There’s an unsung hero powering the current generation of video games. While the graphics engines, gameplay design and overly complex controller schemes get all the attention, this little guy humbly sits in the background, quietly doing his job. He’ll never be mentioned in the bullet points for why you should buy a particular game. And in most cases, if he’s doing his job correctly, he’ll never even register with the gamer — beyond the small, hardly noticeable spinning indicator that appears whenever he’s doing his job. I’m talking about the auto-save system.
How do I justify declaring auto-save a hero to gamers everywhere? Simple. When a game doesn’t auto-save, or if the auto-save system is fundamentally broken (finger pointed at you Mass Effect), it stands out like a 350 pound defensive linemen taking a ballet class in nothing but his jock strap.
Speaking of jock straps, recently I purchased Madden NFL 11 for the Xbox 360. As everyone knows, Madden is an annual release for EA Sports. Every August it makes its way to the shelves of Best Buy and Gamestop and a number other retailers. And every year, millions upon millions of copies of Madden are sold to its enthusiastic fan base.
Almost as consistently as the annual release of Madden is the chorus of jeers from the critics tasked with reviewing the game. Sure, it always gets decent scores, but even with good scores comes the same discontent every year. The gist of the Madden critic’s complaints are as follows:
“Man, every year they release the same game and steal $60 from the consumer… They only marginally improve the overall experience, but they never do anything interesting or groundbreaking with the IP… The exclusivity agreement EA has with the NFL has allowed EA to just print money over the years, without having to invest in making the overall experience better… NFL 2K5!”
It goes something like that, over and over again. And I’m not saying that any of these points are invalid. They’re plenty valid, save the one about stealing the $60 from the consumer. Most Madden fans know what they’re getting and love what they’re getting. There’s a huge percentage of Madden fans that are not gamers. They buy Madden and console and that’s it. Nothing else. For the amount of time and enjoyment that they get from Madden each year, $60 is a bargain. But, I digress.
With all the complaining that reviewers have to make each year about the Madden franchise, they tend to miss, or ignore, the most blatant shortcomings that the title has. And, in my humble opinion, the lack of an auto-save system is the top dog of shortcomings that Madden has to offer. I would go as far as to say that, relative to the expectation of gamers playing on the current generation of consoles, the Madden save system is flat out broken.
I only play Madden for the franchise mode. So, I can’t speak for the other modes that Madden offers. However, I would assume that the save system is consistent across all facets of the game. And with that stipulation in place, there are two major problems that I have with the system. The first is the “Quick Save” system. You press the select key from the franchise mode’s main menu and it kicks off the process. The save process includes a handful of prompts that you must supply answers to in order to complete the process. Relative to a save system during the PS2 generation of consoles, this system is fairly streamlined. It works well. But, the functionality is not the problem. The problem is the fact that I have to do anything at all. Auto-save is the norm. Anything else is antiquated. I don’t want to have to think about it. I just want it done.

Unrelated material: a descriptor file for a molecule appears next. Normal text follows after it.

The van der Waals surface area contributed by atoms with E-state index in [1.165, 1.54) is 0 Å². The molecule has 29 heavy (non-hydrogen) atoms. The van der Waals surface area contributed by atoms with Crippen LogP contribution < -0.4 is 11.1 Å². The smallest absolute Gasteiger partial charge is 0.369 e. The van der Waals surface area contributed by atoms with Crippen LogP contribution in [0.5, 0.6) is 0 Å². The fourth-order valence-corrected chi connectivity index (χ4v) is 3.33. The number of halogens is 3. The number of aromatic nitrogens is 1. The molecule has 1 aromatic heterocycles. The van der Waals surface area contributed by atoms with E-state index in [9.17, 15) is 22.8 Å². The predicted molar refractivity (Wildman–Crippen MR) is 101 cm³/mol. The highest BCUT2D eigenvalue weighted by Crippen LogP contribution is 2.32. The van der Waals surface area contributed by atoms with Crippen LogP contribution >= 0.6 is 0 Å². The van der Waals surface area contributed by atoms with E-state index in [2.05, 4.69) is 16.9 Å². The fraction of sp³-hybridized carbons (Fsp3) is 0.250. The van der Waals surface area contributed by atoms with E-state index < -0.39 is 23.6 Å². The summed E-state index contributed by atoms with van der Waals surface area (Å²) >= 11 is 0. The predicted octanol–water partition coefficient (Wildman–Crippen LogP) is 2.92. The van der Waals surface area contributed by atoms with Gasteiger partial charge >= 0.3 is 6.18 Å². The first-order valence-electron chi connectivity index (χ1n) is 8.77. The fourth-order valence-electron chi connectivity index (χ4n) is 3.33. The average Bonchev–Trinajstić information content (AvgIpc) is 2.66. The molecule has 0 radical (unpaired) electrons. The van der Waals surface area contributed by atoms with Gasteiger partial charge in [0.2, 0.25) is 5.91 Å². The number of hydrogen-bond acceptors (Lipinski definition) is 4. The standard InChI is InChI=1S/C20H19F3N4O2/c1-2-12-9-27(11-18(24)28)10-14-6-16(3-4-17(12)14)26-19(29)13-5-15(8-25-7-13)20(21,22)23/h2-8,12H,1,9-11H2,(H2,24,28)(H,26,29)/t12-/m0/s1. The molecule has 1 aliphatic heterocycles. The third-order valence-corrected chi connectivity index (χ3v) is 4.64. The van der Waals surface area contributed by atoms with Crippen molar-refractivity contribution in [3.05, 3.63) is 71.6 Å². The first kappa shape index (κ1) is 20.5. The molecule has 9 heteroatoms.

The other problem is the lack of ability to save during an actual game. Now, I know this existed in the last version of Madden I bought. That was five years ago, on the PS2. How the hell do you have this feature on the PS2 and not on the Xbox 360? Huh? The only rationalization I could come up with was the increase in complexity that comes with the current generation of game play. There’s probably more nuance to the game that would need to be persisted in order to make sure that when the user picks the game back up, everything is exactly the way they left it. However, I don’t buy this. Not really. It’s now been six years since the release of the Xbox 360. EA Tiburon should have been able to figure this out by now.
These shortcomings in the Madden save system are so obvious that it was one of the first things I noticed — at least within the first half hour of gameplay. Actually, the second game I attempted to play I only made it through three quarters. My wife then asked me to fire up grill and throw some chicken on it. This is when I first noticed that I couldn’t save in game. So, I left it paused. As I prepared the chicken I could hear the rumbling of thunder in the background. A little voice in the back of my head muttered, “oh shit.” I knew it was coming. It doesn’t happen every time during a storm, but it happens often enough that I know on this day that the power was going to flicker, and my three quarters of gameplay was going to be lost. There was nothing I could do, but pray to the gaming gods. But the praying didn’t help (the gaming gods don’t have that much pull in the big scheme of things). The power flickered. My game was lost.
The developers have to be aware of the experience they are providing the user. They must’ve just decided to ignore it. Or maybe it was deemed a lower priority. I can’t believe that they consider what they have acceptable, relative to the rest of the industry. Save systems shouldn’t be neglected. They’re too important to the core experience to be put on the back burner. Make it work, EA, like the rest of the industry has.